Overview: A 70-Year-Old Woman With Advanced Endometrial Cancer


Expert perspectives on the work-up and management of a 70-year-old woman who is diagnosed with advanced endometrial carcinoma.

Case: A 70-Year-Old Woman With Endometrial Cancer

Initial Presentation

  • A 70-year-old postmenopausal woman presents after experiencing abnormal uterine bleeding for about 3 months. She has a grown daughter, underwent menopause at 52 years of age, and her father had prostate cancer in his late 60’s.
  • PMH: Unremarkable
  • PE: Notable for large uterus and tenderness upon palpation

Clinical work-up

  • Endometrial biopsy: endometrioid adenocarcinoma, FIGO grade 1
  • Surgery: ELAP TAH BSO with bilateral pelvic node dissection
  • Pathology: grade 2 endometrioid adenocarcinoma, 15 negative pelvic nodes, invasive 1.9 cm of 2.4 cm myometrium
  • Molecular testing shows MSI-high, MMR proficient, and HER2-


  • Postoperative radiotherapy: vaginal cuff brachytherapy to a dose of 21 Gy in 3 fractions
  • 12 months after completing radiotherapy, she presented with new RLE edema and right hydroureter
  • She then was treated with carboplatin/paclitaxel chemotherapy which was well tolerated


  • 15 months later the patient has disease relapse with metastases to the paraaortic lymph nodes
  • She is now treated with pembrolizumab


Michael Birrer, MD, PhD: We’re going to discuss an interesting and relevant case of a 70-year-old woman with endometrial cancer. She initially presented postmenopausal after experiencing abnormal uterine bleeding for about 3 months. She has a grown daughter and underwent menopause at 52 years of age. Her father had prostate cancer in his late 60s. Her past medical histories are unremarkable, and her physical exam is notable for a large uterus and a tenderness upon palpation. Clinical work-up went directly to endometrial biopsy, which showed endometrioid adenocarcinoma, FIGO [Federation of Obstetrics and Gynecology] grade 1. Surgery included an exploratory laparotomy, hysterectomy, and bilateral salpingo-oophorectomy with pelvic node dissection. The pathology on the surgery revealed a grade 2 endometrioid adenocarcinoma, with 15 negative pelvic nodes, and the tumor itself was invasive, 1.9 cm of a 2.4-cm myometrium. Molecular testing at that time showed a microsatellite instability [MSI]–high tumor. Interestingly, it was MMR [mismatch repair] proficient and HER2 [human epidermal growth factor receptor 2] negative.

This is a classic presentation for a patient with endometrial cancer who’s postmenopausal, and it usually presents with abnormal vaginal bleeding. The past history is unremarkable; it doesn’t tell us much. Biopsy showed a well-differentiated tumor, but the actual surgical specimen showed an upgrade in the tumor pathology to grade 2. That’s not atypical. We see this all the time in that the sampling for the biopsy can be different from the surgical specimen. At the time, her treatment recommendation was postoperative radiotherapy, vaginal cuff brachytherapy to a dose of 21 Gray in 3 fractions. Twelve months after completing radiotherapy, she presented with new right lower extremity edema and right hydroureter, presumably from a tumor. She was treated with carboplatin paclitaxel chemotherapy, which was well tolerated. Fifteen months later, the patient had disease relapse with metastasis to the para-aortic lymph nodes, and she’s being treated with pembrolizumab.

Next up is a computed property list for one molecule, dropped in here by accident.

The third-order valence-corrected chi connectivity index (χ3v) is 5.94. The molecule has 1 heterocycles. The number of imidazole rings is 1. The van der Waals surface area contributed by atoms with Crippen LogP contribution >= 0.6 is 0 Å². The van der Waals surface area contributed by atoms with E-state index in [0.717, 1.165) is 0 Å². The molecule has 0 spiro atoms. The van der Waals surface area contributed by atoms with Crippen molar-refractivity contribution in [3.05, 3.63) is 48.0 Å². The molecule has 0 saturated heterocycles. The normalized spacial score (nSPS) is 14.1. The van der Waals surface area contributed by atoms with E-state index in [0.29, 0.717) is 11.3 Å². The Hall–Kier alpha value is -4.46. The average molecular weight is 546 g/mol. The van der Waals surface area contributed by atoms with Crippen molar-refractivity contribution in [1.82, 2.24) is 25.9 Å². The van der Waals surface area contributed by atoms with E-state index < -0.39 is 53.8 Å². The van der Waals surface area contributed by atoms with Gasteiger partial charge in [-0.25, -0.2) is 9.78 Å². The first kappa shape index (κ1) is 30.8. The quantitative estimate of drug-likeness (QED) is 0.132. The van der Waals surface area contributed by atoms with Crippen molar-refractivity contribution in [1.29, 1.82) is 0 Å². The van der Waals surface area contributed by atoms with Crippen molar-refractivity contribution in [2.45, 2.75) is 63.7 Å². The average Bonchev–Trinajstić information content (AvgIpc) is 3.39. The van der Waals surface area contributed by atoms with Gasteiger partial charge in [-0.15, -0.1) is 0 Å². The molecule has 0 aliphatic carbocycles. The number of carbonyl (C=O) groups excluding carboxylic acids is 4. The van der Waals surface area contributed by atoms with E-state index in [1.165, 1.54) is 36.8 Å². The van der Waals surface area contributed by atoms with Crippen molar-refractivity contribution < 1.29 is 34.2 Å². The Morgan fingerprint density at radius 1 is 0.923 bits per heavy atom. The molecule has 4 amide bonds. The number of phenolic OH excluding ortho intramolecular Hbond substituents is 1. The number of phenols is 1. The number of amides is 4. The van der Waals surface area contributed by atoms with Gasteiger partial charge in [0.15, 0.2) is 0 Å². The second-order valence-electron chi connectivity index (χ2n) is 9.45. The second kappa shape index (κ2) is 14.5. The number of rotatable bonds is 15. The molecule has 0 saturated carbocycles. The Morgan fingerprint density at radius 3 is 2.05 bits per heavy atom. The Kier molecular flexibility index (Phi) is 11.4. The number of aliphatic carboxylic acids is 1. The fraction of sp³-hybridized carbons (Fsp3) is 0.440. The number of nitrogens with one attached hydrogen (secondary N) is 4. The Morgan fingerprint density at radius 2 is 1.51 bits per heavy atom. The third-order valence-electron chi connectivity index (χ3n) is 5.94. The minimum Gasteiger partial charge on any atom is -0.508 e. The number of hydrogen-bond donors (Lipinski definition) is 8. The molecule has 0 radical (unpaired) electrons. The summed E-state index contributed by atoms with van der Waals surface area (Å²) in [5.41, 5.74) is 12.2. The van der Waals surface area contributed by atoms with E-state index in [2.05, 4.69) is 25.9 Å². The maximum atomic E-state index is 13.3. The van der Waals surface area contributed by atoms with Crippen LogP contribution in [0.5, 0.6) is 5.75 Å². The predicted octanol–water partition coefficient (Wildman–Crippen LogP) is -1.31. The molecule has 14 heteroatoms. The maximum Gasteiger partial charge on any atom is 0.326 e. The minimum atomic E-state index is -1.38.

The molecular analysis, looking at the actual microsatellites, showed that the tumor was unstable and MSI high, but the immunohistochemical staining of the tumor showed it was MMR proficient. We do see these incongruous results because if some of the proteins that contribute to a mismatched repair undergo mutation but still produce a dysfunctional protein, they will immunostain, such as in this patient. In this case, the molecular analyses of microsatellites were very helpful. Postoperative treatment included radiotherapy and vaginal cuff brachytherapy directly to the previous tumor bed. This is a grade 2 tumor, and it extended to the outer 50% of the uterus.

In my practice, I probably would have given this patient some chemotherapy. But I tend to be very aggressive with these tumors. This patient got only radiation therapy. Then the patient recurred with a hydroureter and right lower extremity edema and was treated with chemotherapy. Although we’re not told, those symptoms likely responded and resolved. Fifteen months later, the diseases relapsed with metastasis to the para-aortic nodes again. It’s not terribly surprising knowing the natural history of endometrial cancer. Because of the molecular analysis showing MSI high, the patient is treated with pembrolizumab.

Transcript edited for clarity.

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